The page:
What is the correct way for a wife, with her husband’s permission, to endorse (sign for deposit) his work check into her bank account?
With a power of attorney in place you can sign your own signature and print the following below: [your husbands name] by [your name] as Attorney In Fact
If you endorse a lot of checks, it might be worth the investment to get a rubber stamp made that has the printed portion. I did that while my brother was overseas for a lengthy military deployment and mostly I did it because people felt like the stamp was more official, so I didn't have to do as much explaining all the time.
Be ready with a copy of the power of attorney for any who ask. Many institutions will make a photocopy to keep on file the first time you do this.
What you are describing may be forgery, which is a felony in most states. Only the payee can endorse a check. For anyone other than the payee to endorse a check is a serious crime and you can be sent to jail for it. Having a "joint account" is irrelevant. A joint account just lets multiple parties withdraw money from the same account. A joint account in no way allows one person to sign legal documents for the other parties in the account.
The only way to sign for someone else is if you have a valid POWER OF ATTORNEY. A power of attorney is a legal document that gives a person the power to legally act in lieu of another person. Normally a power of attorney is notarized and and gives specific powers. If you create a power of attorney, it would be wise to have a lawyer draft it, because if you make a mistake you can become liable for serious criminal charges.
If you have a power of attorney authorizing you to receive payments made out to another party, you would endorse a check by writing "For John Smith, Dawn Smith, by power of attorney" or something similar. You would have to present the power of attorney at the bank at the time the check is deposited for the bank to accept it.
If it's also his bank account (a joint account), no endorsement is necessary. Simply print or stamp "for deposit only" in the area where you would normally sign to endorse, and deposit it. I never endorse checks; aside from it being a nuisance and waste of time, it also results in the payer receiving a copy of your signature along with their bank statement, which is not something you might want anyone you've received a check from to have.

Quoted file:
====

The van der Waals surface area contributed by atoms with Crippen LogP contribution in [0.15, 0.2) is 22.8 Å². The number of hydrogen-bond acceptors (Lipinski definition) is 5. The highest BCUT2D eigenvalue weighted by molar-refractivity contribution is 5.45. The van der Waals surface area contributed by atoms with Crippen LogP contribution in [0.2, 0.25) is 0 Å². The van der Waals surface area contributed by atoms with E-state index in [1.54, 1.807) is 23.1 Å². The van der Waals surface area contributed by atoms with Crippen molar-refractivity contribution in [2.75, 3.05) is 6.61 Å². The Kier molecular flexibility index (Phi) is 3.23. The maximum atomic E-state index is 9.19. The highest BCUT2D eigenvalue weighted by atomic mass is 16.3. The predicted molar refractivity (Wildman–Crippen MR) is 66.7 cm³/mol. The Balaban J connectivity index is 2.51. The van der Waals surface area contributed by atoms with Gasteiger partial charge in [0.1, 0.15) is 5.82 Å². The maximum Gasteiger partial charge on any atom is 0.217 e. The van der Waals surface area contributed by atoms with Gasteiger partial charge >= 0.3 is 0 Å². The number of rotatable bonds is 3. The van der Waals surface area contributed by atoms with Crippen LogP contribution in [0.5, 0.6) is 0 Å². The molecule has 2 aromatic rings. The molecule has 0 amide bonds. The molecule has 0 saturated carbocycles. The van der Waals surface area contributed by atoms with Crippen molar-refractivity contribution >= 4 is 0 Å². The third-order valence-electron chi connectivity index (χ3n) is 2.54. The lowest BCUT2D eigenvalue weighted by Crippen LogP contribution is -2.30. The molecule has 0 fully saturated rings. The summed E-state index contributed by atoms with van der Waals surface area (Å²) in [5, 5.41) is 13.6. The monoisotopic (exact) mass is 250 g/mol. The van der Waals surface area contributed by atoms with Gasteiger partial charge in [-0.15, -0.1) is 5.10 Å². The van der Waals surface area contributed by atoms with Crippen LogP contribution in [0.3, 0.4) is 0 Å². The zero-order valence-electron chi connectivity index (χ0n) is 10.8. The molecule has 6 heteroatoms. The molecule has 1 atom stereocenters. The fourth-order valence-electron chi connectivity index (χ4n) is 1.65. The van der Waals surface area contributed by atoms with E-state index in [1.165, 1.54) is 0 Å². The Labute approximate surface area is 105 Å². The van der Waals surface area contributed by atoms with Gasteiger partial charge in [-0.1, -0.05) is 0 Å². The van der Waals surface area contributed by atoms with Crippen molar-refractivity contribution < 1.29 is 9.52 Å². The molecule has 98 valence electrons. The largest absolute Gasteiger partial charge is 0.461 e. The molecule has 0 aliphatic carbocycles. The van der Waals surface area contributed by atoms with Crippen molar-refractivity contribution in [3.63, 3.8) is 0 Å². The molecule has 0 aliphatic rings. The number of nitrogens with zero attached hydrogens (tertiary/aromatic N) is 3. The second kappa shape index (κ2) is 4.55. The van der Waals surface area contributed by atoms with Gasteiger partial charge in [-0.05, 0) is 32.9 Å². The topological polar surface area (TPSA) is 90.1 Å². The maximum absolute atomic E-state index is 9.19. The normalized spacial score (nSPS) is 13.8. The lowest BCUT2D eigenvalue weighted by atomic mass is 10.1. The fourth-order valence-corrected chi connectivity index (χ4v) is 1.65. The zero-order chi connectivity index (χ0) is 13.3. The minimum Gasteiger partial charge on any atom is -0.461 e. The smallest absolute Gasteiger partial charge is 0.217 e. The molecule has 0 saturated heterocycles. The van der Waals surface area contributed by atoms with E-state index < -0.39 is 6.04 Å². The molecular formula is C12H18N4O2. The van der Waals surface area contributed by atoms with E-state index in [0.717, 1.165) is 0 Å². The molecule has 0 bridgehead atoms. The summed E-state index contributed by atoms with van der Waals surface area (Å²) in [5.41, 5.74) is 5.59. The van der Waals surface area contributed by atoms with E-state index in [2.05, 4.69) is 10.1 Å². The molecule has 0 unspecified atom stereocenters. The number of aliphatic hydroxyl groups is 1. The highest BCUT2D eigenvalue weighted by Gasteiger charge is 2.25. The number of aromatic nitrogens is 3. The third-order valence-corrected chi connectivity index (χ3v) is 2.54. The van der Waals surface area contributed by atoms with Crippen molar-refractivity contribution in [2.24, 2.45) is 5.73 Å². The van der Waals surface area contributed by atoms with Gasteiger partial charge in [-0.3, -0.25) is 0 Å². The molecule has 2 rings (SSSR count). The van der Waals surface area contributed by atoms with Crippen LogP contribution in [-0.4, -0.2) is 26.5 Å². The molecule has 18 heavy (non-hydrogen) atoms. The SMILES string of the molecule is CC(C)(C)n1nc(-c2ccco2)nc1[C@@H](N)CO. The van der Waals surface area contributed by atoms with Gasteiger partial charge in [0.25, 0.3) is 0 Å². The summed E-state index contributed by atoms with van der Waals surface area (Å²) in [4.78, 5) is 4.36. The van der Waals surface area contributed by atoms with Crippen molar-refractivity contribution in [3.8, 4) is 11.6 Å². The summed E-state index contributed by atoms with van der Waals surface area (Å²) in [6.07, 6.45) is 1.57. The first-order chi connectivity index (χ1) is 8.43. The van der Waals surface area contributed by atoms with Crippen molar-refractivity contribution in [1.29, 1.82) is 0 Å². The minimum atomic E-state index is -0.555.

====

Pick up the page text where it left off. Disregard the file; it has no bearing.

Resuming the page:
If the bank does not accept "for deposit only" checks into a joint account, but does accept them into a single-individual account, one solution might be having two accounts and simply transferring the money via online banking once the deposit is made.
First: I recommend simply calling the bank in question and asking as this may be bank policy dependant.
That said, it's almost certainly simple (at least in the US), assuming you are putting it into his account or a joint account. If it's a separate account, he will need to use "special endorsement" to endorse it to the wife, but he will have to sign. Do not try to deposit it into a personal account that he is not on with someone else's signature.
if husband's name is on the account
I live outside the US, but do a lot of work in the US. I often have checks sent to me at a family member's house in the US which is in a different state from my bank. The instructions my bank gave to me to allow them to mail the check to the bank were:
print your name and write below that "FOR DEPOSIT ONLY" and your account number and we can make the deposit for you
here "your" should refer to the person the check is written to (so in this case "your" is the husband).
This has worked for several checks without trouble.
if husband is not on the account
He needs to endorse it to you. So he writes on the back:
pay to the order of
If you do not have a power of attorney like the answers listed above, the closest you can get to do this is have him deposit the check and then write you a check for the same amount. You can also have him cash the check and give you the money.
Also, if you do decide to get the power of attorney, you need to tell the bank because they have to edit the account to show you as the power of attorney. Just showing up with the check at the drive-thru with the check and the POA will not do. After filing it with the bank, then you just have to show your license, like you should have to anyway, when you go to deposit checks.
protected by Chris W. Rea Dec 27 '18 at 13:02
Thank you for your interest in this question.
Because it has attracted low-quality or spam answers that had to be removed, posting an answer now requires 10 reputation on this site (the association bonus does not count).
Would you like to answer one of these unanswered questions instead?